Premium or Regular Gas ?

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I never said it was a bad thing. Great cars. Considering one for my teenagers first car, since it is AWD. People are reading things into my posts that weren't there.
My only point was that it isn't an XK8 and the performance difference of regular vs. premium would be really trivial in this car.
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Hi Richard,
My comments were aimed at the larger audience rather than you.
I think that if the engine internals (compression ratio, computer software etc.) are indeed the same, you are correct.
However, I believe that the only engine block is shared (in the 3.0 liter 227 hp engine) and the x-type has jaguar high compression heads, ignition, fuel system and computer management. The engine (my understanding) is built by ford on a separate assembly line. This may account for the discrepancy?
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Been away....
DAS
For direct contact replace nospam with schmetterling
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I love it when dead threads are revived Double Tap
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What's the engine's compression ratio? If 10:1 or higher I'd used Premium, perhaps cheat a bit with mid grade in cool weather, but not hot weather. Higher ambient temperatures bring an engine that much closer to pinging so premium is needed then to prevent that pre-ignition.
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It's 10.5:1, so on the borderline. 227hp out of 3 liters.
You could safely run either. "-->> T.G. Lambach <<--" <"T.G. Lambach at NoHamorSpamcomcast.net"> wrote in message

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US Premium gas is about on par with Euroland/UK regular unleaded. Or in other words your regular wouldn't pass the UK/Euroland acceptance test (not gov). However having said that you will find that the engine control system ECU will compensate for any type of crap fuel that will actually allow the engine to run but the quality of the gas does play a part in the power output and as I said the US lower quality gas is rather low quality and your high grade is about the same as our cheaper grade. Anyway, you pays your money and takes your choice.
Why didn't you buy a BMW?
Sir Hugh of Bognor
The difference between men and boys is the price of their toys. Intelligence is not knowing the answer but knowing where and how to find it!
Hugh Gundersen snipped-for-privacy@h-gee.co.uk Bognor Regis, W.Sussex, England, UK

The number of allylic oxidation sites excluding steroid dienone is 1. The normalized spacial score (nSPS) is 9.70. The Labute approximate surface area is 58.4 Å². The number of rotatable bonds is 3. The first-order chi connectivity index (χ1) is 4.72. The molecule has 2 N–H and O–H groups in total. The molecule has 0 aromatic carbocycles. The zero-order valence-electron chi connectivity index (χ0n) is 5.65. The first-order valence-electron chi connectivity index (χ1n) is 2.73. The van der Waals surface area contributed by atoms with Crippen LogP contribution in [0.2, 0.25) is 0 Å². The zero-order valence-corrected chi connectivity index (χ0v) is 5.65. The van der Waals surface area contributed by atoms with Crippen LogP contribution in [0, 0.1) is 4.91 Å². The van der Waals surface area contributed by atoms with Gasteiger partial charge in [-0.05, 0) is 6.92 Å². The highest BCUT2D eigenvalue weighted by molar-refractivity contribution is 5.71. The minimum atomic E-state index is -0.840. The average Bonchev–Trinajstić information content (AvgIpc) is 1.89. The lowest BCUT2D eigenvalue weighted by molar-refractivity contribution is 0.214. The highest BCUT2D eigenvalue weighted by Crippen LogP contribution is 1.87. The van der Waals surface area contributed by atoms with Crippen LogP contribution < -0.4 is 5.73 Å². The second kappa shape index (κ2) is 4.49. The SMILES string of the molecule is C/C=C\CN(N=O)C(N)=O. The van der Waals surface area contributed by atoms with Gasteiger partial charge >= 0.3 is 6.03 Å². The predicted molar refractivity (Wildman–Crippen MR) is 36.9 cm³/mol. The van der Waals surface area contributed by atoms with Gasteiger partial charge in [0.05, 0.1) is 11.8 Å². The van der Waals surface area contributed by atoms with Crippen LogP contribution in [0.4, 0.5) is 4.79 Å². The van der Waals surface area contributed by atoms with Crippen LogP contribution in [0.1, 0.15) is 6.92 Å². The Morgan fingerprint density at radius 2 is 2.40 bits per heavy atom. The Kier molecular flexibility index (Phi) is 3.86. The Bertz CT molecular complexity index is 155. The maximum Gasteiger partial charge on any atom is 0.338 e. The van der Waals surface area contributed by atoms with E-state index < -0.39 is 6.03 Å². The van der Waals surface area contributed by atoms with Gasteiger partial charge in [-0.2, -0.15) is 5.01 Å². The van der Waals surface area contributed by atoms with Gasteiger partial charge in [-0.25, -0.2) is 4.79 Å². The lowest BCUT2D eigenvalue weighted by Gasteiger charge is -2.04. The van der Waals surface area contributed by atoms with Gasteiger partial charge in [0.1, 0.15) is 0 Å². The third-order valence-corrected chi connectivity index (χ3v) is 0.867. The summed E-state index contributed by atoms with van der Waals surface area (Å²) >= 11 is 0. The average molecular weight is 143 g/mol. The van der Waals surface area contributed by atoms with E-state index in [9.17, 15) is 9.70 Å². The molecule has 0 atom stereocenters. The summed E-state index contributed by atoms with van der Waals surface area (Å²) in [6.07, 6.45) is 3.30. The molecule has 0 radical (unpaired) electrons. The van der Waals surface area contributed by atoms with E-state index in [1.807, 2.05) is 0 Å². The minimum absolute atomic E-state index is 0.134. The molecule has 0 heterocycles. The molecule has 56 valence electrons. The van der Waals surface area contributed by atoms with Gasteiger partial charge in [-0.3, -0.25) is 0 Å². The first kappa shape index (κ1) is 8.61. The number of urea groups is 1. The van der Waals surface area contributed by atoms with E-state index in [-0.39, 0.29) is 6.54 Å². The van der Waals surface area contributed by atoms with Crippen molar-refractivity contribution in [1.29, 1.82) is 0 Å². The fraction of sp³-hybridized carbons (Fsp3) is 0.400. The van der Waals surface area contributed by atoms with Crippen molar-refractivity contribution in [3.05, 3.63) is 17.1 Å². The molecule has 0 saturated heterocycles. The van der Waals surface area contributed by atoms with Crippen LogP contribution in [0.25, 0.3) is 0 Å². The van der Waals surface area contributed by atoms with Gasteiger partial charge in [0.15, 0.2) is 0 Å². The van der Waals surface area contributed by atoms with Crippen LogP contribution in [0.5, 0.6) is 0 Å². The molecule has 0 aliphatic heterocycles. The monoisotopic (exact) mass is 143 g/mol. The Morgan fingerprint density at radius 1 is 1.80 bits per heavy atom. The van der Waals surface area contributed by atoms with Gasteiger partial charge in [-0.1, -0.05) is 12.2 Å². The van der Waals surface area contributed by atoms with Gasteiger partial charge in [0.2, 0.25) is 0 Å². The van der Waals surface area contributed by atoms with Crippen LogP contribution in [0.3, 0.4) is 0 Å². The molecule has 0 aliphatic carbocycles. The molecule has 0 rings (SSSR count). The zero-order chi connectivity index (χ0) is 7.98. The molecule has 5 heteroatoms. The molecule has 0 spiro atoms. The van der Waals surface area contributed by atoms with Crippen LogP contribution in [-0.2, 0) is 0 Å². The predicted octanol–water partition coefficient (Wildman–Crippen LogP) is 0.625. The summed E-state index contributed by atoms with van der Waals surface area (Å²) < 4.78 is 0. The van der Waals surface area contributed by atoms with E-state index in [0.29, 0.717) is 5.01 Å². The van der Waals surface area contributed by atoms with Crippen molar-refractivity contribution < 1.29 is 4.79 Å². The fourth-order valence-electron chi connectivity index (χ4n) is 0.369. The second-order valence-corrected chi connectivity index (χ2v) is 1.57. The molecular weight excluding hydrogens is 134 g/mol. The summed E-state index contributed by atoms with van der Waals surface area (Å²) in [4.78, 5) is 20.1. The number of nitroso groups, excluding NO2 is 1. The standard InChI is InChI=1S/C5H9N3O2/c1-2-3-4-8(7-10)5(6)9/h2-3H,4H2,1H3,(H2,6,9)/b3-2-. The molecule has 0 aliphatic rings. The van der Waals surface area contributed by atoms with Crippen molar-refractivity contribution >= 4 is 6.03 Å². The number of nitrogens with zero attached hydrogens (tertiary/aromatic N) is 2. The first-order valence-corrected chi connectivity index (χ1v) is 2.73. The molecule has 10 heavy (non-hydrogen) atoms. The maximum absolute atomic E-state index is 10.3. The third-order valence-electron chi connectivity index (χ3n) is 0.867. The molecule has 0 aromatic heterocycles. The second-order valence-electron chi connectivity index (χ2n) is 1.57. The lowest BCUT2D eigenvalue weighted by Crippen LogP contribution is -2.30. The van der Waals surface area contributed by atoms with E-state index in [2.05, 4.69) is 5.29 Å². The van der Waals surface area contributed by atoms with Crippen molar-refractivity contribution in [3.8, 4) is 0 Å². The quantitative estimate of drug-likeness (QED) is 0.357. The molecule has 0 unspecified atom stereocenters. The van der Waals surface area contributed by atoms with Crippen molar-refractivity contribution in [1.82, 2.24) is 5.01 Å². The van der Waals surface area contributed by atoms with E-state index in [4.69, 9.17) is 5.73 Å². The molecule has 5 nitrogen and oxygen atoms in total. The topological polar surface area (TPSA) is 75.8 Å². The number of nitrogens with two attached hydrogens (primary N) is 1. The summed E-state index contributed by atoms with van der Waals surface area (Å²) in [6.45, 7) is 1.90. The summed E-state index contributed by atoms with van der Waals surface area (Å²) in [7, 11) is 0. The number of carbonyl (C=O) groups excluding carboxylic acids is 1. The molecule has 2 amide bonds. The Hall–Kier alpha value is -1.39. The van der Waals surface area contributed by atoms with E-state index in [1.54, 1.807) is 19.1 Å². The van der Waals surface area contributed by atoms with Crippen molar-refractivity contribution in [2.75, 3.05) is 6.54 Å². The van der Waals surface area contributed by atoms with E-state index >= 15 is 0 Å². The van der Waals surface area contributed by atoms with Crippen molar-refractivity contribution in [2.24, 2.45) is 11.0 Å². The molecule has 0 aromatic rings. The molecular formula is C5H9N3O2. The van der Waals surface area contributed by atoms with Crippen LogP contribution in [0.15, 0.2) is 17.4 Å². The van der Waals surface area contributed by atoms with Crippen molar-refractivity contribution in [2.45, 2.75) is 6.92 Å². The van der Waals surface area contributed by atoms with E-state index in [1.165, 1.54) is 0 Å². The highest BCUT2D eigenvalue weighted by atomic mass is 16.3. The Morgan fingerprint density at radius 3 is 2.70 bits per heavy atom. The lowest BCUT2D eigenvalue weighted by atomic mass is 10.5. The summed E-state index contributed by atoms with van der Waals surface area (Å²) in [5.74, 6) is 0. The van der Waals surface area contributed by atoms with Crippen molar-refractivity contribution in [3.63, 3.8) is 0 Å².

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wrote:

Hugh, U.S. premium is 93 (R+M)/2 octane which = 98 RON.
So your UK/Euro premium is better than 98 RON? Or are you confusing sea level U.S. 93 premium with the U.S. 89~91 used in high altitude areas?
Tom K.
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wrote:

He'll get right back to you on that, once he finds someone who actually knows the answer ;-)
/daytripper '00 s4 6spd
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wrote:

Compliments of Wikipedia, he seems to have it backwards:
http://en.wikipedia.org/wiki/Gasoline
"Different countries have some variation in what RON (Research Octane Number) is standard for gasoline, or petrol. In the UK, ordinary regular unleaded petrol is 91 RON (not commonly available), premium unleaded petrol is always 95 RON, and super unleaded is usually 97-98 RON. However both Shell and BP produce fuel at 102 RON for cars with hi-performance engines, and the supermarket chain Tesco began in 2006 to sell super unleaded petrol rated at 99 RON. In the US, octane ratings in fuels can vary between 86-87 AKI (91-92 RON) for regular, through 89-90 (94-95) for mid-grade (European Premium), up to 90-94 (RON 95-99) for premium unleaded or E10 (Super in Europe)"
Our regular is 89, so 94-95 RON. UK regular is 91 RON. 87 can be found at bargain places, but not easily, at least where I live.
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wrote:

Bognor Regis, W.Sussex, England, UK
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The computer can retard the timing to deal with the lower grade of fuel. Having said that, it is not possible to retard the timing AND retain the performance. There must be a trade off. Is the trade off noticable to him, or you? Maybe not, and therefore regular fuel should be okay. But, there is certainly something lost by retarding the ignition timing.
Personally, I would run a minimum of 3 full tanks of gas doing your normal kind of driving, and 5 tanks is better. Average the consumption then switch to the other grade of fuel and run the test again. I suspect that premium fuel will indeed give better mileage. Divide the fuel cost by the mileage yielded to arrive at the cost per mile. You may find that the cost per mile is actually lower with the expensive grade of fuel. In my area, premium fuel typically costs $0.20 more than regular, so if regular costs 2.30, then premium will cost 2.50. If the mileage is 22 on regular and 25 on premium, then regular costs 0.1045 per mile, but premium costs $0.1000. Premium is cheaper in this example. In 10,000 miles, you'll save $45, and have a bit more pep.
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Jeff,
I have been following the thread since my original post. I like your suggestion and will try it.
Double Tap